Here at The Journalist’s Resource, we love research. Early in our careers, however, we as individual journalists didn’t always appreciate the value of research or interpret it correctly. We did not always use the best study to make a point or fact-check a claim. Learn from our mistakes. Here are some things we wish we knew years ago.
1. Academic research is one of the best reporting tools around.
- Reading studies early in the reporting process will give you a good general understanding of an issue. It also will help you ask better questions and understand the answers that sources give you.
- Use it to hold public officials accountable. Oftentimes, policymakers try new things because they assume a certain change will prompt a certain result. (For example, mandating uniforms in public schools to improve student achievement.) A review of the research often will help you gauge whether such a change will or could provide the result a policymaker wants. Research also will tell you what has and has not worked in other locations and under similar circumstances.
- Individual studies often offer ideas for other angles journalists might want to pursue.
2. General Google searches are not the best way to find good research.
- A better source is scholar.google.com, which lets you search for research published in peer-reviewed journals. Other good resources are PubMed, Microsoft Academic, PLOS and the National Bureau of Economic Research.
- Search academic journals for studies. But don’t limit yourself to journals that focus on your specific topic area. For example, if you are writing about criminal justice, you can find quality research in Criminology as well as in Social Problems, PNAS (Proceedings of the National Academy of Sciences) and The Quarterly Journal of Economics.
- At the end of each academic study, authors list the research that is cited within the study. These lists are great resources for additional research on a particular topic.
3. Researchers generally are accessible and like to talk about their work.
- We have found that researchers respond more quickly to email than phone calls. They also may share free copies of their work or tell you how to access them for free.
- If you are confused by a data analysis and don’t have a strong background in statistics or research methods, reach out to someone who does. Many scholars are eager to help journalists describe their research findings correctly.
4. When something is described as “significant,” that doesn’t necessarily mean it is important or noteworthy.
- Scholars often refer to their findings as being “significant” or “statistically significant” to indicate that a relationship they have discovered or a difference they have observed is not likely to be the result of chance or a sampling error. Determining whether something is “significant” or “statistically significant” is based on a mathematical analysis, not an opinion.
5. Correlation does not imply causation.
- Often, studies determine there is a relationship between two or more variables. Just because one variable changes in the presence of a second variable does not mean the second variable caused the change. Never make assumptions about what a study says or does not say. If in doubt, contact the author.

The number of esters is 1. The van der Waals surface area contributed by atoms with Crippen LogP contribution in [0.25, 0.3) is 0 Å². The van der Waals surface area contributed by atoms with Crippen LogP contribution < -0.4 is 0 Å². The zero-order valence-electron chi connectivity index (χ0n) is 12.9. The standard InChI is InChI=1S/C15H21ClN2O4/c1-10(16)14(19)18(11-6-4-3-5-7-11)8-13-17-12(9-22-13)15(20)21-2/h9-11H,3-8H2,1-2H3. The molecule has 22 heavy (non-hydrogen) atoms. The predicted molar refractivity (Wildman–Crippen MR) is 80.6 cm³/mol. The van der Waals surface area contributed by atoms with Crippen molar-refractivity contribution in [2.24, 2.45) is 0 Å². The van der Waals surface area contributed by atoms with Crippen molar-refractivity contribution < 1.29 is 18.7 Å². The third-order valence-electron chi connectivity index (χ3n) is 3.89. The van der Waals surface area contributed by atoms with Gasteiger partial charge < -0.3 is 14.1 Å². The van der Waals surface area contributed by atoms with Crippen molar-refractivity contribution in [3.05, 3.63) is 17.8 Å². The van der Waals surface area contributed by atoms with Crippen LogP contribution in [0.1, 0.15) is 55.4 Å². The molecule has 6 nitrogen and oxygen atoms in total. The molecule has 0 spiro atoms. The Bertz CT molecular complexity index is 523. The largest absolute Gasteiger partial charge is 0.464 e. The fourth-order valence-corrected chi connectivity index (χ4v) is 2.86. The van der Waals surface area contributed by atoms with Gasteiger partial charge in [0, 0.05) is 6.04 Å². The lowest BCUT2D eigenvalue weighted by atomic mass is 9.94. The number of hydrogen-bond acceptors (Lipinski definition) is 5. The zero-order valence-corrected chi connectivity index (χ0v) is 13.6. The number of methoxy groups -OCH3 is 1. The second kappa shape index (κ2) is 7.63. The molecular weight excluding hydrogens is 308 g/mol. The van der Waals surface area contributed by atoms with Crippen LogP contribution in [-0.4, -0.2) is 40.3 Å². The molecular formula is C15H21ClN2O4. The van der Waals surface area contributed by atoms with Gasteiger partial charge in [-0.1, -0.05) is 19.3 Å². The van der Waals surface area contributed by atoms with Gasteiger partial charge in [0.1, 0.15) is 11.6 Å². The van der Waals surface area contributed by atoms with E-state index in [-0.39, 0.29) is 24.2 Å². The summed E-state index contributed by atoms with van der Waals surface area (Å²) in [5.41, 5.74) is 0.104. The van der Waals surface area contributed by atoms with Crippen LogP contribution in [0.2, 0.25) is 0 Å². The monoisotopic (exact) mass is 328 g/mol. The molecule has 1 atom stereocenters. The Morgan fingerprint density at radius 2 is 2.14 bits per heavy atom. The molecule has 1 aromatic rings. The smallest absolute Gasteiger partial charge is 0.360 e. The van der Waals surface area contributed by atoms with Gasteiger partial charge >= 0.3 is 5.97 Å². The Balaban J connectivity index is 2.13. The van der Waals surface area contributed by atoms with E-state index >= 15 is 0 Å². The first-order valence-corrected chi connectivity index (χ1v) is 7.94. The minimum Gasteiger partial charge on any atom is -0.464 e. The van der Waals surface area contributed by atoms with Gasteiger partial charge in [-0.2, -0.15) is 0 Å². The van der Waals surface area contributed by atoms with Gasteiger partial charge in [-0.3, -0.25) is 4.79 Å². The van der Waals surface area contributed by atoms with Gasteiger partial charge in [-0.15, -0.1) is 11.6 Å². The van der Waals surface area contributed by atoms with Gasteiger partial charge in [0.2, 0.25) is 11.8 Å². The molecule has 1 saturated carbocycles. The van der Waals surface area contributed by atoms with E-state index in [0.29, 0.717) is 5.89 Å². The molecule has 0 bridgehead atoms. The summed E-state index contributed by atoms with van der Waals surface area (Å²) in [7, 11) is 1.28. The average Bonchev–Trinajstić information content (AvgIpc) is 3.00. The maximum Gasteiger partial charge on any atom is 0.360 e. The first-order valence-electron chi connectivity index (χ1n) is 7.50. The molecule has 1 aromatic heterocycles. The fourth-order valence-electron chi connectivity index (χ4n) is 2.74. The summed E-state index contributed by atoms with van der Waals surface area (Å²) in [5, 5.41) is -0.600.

6. Don’t spend much time on the abstract.
- Many people think of the abstract as a summary of the most compelling findings. Oftentimes, this is not the case. The two best places to find information about key findings are 1) the “results” section, which typically is located in the middle of a research article and is where authors explain what they have learned and provide their statistical analyses and 2) the “discussion” or “conclusions” section, which is usually located at the end of the paper and offers a summary of findings as well as a discussion of the real-world implications of the author’s work.
7. Use caution when relying on research from think tanks, private consulting firms and special interest groups.
- The results of research from these organizations are not always independently reviewed prior to publication or distribution, whereas studies published in academic journals generally are.
- As a rule of thumb, journalists should avoid research funded or distributed by organizations with clear biases, including political affiliations.
- Sometimes, academic research does not exist on a certain topic, or there is little of it. Private consulting firms and other organizations often will try to fill that knowledge gap by doing their own research. While some of these organizations provide quality research, it’s important to give the information additional scrutiny.
8. The best research doesn’t always come from Harvard and Stanford.
- Scholars from prestigious universities such as Harvard and Stanford are considered among the best in their fields. But that doesn’t mean every research article and report they write is the best on a given topic. High-quality research comes from scholars in a variety of settings, including public universities and non-profit institutes.
9. The peer-review process does not guarantee quality research.
- Keep in mind that some peer-review processes are more rigorous than others and some academic journals are more selective than others. Publication in a top-tier journal is no guarantee that a piece of research is high quality. But it’s safe to assume research articles that are published in top-tier journals have been reviewed and given a stamp of approval by multiple top scholars.
10. Knowing statistics and research methods helps a lot.
- Many journalists shy away from math and science. But even a basic knowledge of statistics and research methods will help you understand the studies you’re reading and distinguish a good research study from a questionable one.